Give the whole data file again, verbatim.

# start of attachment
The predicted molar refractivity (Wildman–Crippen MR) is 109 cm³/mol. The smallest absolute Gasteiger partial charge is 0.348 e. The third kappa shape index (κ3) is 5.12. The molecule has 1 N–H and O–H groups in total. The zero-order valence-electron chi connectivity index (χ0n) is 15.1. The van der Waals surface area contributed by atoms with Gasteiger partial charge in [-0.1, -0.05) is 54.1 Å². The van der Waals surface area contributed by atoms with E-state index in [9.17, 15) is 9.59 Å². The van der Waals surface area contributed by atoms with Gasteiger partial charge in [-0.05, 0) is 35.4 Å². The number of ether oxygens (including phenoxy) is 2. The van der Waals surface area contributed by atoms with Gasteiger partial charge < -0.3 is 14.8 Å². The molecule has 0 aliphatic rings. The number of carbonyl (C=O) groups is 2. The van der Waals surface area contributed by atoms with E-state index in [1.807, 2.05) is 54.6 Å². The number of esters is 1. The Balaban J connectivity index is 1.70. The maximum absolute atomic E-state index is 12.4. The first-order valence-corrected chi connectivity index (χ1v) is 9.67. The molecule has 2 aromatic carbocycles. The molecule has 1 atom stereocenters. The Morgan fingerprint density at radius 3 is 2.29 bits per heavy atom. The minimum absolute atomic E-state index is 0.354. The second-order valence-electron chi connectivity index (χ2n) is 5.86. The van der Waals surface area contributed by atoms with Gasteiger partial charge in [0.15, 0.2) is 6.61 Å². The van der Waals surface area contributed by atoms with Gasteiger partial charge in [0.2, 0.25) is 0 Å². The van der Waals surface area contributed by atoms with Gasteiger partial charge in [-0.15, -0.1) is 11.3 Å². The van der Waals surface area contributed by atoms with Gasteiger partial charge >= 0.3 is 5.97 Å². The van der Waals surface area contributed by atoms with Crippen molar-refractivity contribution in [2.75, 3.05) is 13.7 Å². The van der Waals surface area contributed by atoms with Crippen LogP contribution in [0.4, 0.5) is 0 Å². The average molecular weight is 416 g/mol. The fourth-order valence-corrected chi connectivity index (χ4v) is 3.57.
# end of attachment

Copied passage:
The predicted molar refractivity (Wildman–Crippen MR) is 109 cm³/mol. The smallest absolute Gasteiger partial charge is 0.348 e. The third kappa shape index (κ3) is 5.12. The molecule has 1 N–H and O–H groups in total. The zero-order valence-electron chi connectivity index (χ0n) is 15.1. The van der Waals surface area contributed by atoms with Gasteiger partial charge in [-0.1, -0.05) is 54.1 Å². The van der Waals surface area contributed by atoms with E-state index in [9.17, 15) is 9.59 Å². The van der Waals surface area contributed by atoms with Gasteiger partial charge in [-0.05, 0) is 35.4 Å². The number of ether oxygens (including phenoxy) is 2. The van der Waals surface area contributed by atoms with Gasteiger partial charge < -0.3 is 14.8 Å². The molecule has 0 aliphatic rings. The number of carbonyl (C=O) groups is 2. The van der Waals surface area contributed by atoms with E-state index in [1.807, 2.05) is 54.6 Å². The number of esters is 1. The Balaban J connectivity index is 1.70. The maximum absolute atomic E-state index is 12.4. The first-order valence-corrected chi connectivity index (χ1v) is 9.67. The molecule has 2 aromatic carbocycles. The molecule has 1 atom stereocenters. The Morgan fingerprint density at radius 3 is 2.29 bits per heavy atom. The minimum absolute atomic E-state index is 0.354. The second-order valence-electron chi connectivity index (χ2n) is 5.86. The van der Waals surface area contributed by atoms with Gasteiger partial charge in [0.15, 0.2) is 6.61 Å². The van der Waals surface area contributed by atoms with Gasteiger partial charge in [0.2, 0.25) is 0 Å². The van der Waals surface area contributed by atoms with Gasteiger partial charge in [-0.15, -0.1) is 11.3 Å². The van der Waals surface area contributed by atoms with Gasteiger partial charge >= 0.3 is 5.97 Å². The van der Waals surface area contributed by atoms with Crippen molar-refractivity contribution in [2.75, 3.05) is 13.7 Å². The van der Waals surface area contributed by atoms with Crippen LogP contribution in [0.4, 0.5) is 0 Å². The average molecular weight is 416 g/mol. The fourth-order valence-corrected chi connectivity index (χ4v) is 3.57.